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Breathless

How healthy is Chicago's air?

By MELISSA MARES
On the surface, office environments often appear tidy to the point of being sterile. Use a can of compressed air to clean your office keyboard, though, and you will get a glimpse of exactly how misleading that appearance can be. Crumbs, dust, dirt, hair and even more unpleasant bits will surface, and that's only what's visible to the naked eye.

The view through a microscope would be even more unsettling. In fact, a University of Arizona study found that the average desk has 400 times more bacteria than an office toilet seat.

Living in an urban area often entails working in an office environment every day, as well as facing a host of other health threats, including respiratory problems and illness spread through close contact with others. At the same time, city dwellers often have access to health care services, specialists, education and options that those living in more rural areas do not.

Are people who live in the city as healthy as people in rural areas? The answer to that is not simple.

"Broad brushstrokes can't be used to say people's health in urban areas is better or worse than in rural areas," says Dr. Joseph Gibes, an instructor in the Department of Family Medicine with Evanston Northwestern Healthcare. "There are so many different things affecting our health."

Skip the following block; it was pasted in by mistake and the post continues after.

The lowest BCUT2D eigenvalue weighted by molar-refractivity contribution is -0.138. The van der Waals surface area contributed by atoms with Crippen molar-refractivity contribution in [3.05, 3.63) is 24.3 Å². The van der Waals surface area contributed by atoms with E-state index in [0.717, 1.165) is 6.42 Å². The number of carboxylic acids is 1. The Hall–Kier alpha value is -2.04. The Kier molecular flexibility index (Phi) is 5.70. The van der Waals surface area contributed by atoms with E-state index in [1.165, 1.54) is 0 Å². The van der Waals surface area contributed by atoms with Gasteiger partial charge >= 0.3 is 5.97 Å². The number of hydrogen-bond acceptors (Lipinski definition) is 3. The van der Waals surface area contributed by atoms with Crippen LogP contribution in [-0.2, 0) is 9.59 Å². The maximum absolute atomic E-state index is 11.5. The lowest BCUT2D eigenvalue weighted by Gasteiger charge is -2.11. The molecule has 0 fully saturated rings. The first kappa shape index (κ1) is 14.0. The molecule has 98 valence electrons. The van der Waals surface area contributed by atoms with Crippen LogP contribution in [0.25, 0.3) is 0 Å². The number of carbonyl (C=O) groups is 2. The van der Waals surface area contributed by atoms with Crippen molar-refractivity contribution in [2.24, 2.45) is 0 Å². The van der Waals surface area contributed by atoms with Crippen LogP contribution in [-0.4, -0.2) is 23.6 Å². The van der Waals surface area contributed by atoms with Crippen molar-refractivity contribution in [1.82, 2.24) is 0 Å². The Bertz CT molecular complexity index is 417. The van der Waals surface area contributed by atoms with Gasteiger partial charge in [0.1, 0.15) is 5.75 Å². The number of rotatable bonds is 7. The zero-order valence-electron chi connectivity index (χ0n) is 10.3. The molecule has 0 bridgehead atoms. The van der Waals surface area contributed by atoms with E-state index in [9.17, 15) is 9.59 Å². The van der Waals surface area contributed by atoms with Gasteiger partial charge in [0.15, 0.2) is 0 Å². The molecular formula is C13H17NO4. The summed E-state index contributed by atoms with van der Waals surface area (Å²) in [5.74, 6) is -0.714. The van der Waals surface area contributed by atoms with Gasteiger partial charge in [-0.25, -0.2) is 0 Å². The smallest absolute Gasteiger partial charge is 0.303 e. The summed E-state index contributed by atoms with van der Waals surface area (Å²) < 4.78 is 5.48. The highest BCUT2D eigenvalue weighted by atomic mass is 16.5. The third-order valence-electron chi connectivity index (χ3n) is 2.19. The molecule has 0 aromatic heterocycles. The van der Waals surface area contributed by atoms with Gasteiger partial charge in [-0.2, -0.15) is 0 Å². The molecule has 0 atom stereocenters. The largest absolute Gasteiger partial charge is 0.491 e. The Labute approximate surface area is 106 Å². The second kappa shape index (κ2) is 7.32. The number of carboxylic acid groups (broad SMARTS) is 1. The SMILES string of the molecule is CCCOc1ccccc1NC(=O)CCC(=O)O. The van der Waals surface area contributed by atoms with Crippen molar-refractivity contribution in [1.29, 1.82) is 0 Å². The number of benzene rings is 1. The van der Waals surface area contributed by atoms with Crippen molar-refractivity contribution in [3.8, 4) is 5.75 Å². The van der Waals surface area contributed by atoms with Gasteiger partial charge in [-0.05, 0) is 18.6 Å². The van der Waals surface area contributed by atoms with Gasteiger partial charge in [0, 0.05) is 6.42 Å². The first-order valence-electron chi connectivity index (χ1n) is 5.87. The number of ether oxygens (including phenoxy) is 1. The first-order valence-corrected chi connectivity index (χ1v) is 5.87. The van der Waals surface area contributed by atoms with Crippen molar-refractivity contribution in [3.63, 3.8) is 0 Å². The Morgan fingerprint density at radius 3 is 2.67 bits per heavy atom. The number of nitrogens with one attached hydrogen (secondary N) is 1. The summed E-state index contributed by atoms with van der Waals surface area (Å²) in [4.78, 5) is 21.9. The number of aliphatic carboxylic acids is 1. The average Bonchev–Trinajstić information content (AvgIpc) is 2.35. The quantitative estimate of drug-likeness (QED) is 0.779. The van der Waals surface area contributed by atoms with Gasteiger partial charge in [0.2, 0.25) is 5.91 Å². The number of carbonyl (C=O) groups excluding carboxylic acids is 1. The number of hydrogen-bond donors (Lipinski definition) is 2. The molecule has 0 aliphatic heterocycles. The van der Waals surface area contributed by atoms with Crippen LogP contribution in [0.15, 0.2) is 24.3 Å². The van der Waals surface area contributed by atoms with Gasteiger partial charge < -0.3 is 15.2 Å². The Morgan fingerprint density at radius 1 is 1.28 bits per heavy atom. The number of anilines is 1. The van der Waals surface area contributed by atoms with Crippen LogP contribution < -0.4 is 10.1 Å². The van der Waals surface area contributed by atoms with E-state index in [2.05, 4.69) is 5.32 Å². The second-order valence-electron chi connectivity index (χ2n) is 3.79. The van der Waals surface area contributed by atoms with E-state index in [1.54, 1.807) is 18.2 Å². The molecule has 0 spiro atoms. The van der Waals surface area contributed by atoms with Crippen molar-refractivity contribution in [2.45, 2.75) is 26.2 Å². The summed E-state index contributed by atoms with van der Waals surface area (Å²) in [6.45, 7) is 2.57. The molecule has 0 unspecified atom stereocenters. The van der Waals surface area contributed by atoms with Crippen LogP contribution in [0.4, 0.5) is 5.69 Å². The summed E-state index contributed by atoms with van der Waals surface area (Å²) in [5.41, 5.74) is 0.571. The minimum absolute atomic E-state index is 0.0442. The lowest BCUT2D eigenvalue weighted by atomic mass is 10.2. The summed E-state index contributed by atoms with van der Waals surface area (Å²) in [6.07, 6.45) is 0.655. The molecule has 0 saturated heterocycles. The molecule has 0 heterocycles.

In the United States, there are 50 million people with allergies of all types, according to the Asthma and Allergy Foundation of America (AAFA). Twenty million additional people have asthma. There is no direct connection between asthma and allergies, but there is a correlation. More than half of the 20 million with asthma also have allergies, according to Angel Waldron of the AAFA.

Waldron confirms that allergies tend to have a higher prevalence in rural areas and says that this is one reason why it is so important to be educated about health issues. An asthma sufferer might be more comfortable living in a rural area, while one who suffers from allergies might actually be better off in a city, she says.

Dr. Gibes agrees. Though it can seem like a clear-cut case where city dwellers suffer more respiratory problems from environmental pollutants than those in suburban or rural areas, it's not always this simple. Gibes says that he has observed many lung problems in his work in rural areas of southwest Wisconsin, where many people are engaged in agricultural work.

Every year AAFA ranks the top asthma and allergy "capitals," U.S. cities deemed most difficult for asthma or allergy sufferers based on several criteria.

"We see larger metropolitan areas dominate the [asthma] list," Waldron says.

Although larger urban areas lead the asthma list, the allergy list ranks southern, often smaller cities, as the worst for allergy sufferers. For 2007, the worst city for

environmental allergies is Tulsa, Oklahoma.      In the rankings, the allergy list is primarily based on pollen counts, but the asthma ranking analyzes 12 different factors, including smoking laws and socioeconomic factors that affect how asthmatics in each city can manage their asthma.